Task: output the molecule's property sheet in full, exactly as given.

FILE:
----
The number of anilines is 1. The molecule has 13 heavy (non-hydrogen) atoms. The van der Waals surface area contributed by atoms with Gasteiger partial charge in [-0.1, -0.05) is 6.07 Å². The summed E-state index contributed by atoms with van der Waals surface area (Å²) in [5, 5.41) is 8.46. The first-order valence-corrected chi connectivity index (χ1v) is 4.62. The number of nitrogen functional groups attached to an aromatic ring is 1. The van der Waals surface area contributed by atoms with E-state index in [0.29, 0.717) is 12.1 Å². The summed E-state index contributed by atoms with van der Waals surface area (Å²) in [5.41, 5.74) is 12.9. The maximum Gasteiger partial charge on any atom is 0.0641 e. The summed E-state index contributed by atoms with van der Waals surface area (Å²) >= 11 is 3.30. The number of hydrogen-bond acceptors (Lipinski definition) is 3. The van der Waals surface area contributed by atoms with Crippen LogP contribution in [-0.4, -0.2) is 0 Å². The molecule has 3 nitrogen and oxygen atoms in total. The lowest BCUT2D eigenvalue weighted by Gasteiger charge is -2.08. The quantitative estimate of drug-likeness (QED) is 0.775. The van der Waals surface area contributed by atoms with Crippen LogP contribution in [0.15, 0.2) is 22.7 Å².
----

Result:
The number of anilines is 1. The molecule has 13 heavy (non-hydrogen) atoms. The van der Waals surface area contributed by atoms with Gasteiger partial charge in [-0.1, -0.05) is 6.07 Å². The summed E-state index contributed by atoms with van der Waals surface area (Å²) in [5, 5.41) is 8.46. The first-order valence-corrected chi connectivity index (χ1v) is 4.62. The number of nitrogen functional groups attached to an aromatic ring is 1. The van der Waals surface area contributed by atoms with E-state index in [0.29, 0.717) is 12.1 Å². The summed E-state index contributed by atoms with van der Waals surface area (Å²) in [5.41, 5.74) is 12.9. The maximum Gasteiger partial charge on any atom is 0.0641 e. The summed E-state index contributed by atoms with van der Waals surface area (Å²) >= 11 is 3.30. The number of hydrogen-bond acceptors (Lipinski definition) is 3. The van der Waals surface area contributed by atoms with Crippen LogP contribution in [-0.4, -0.2) is 0 Å². The molecule has 3 nitrogen and oxygen atoms in total. The lowest BCUT2D eigenvalue weighted by Gasteiger charge is -2.08. The quantitative estimate of drug-likeness (QED) is 0.775. The van der Waals surface area contributed by atoms with Crippen LogP contribution in [0.15, 0.2) is 22.7 Å².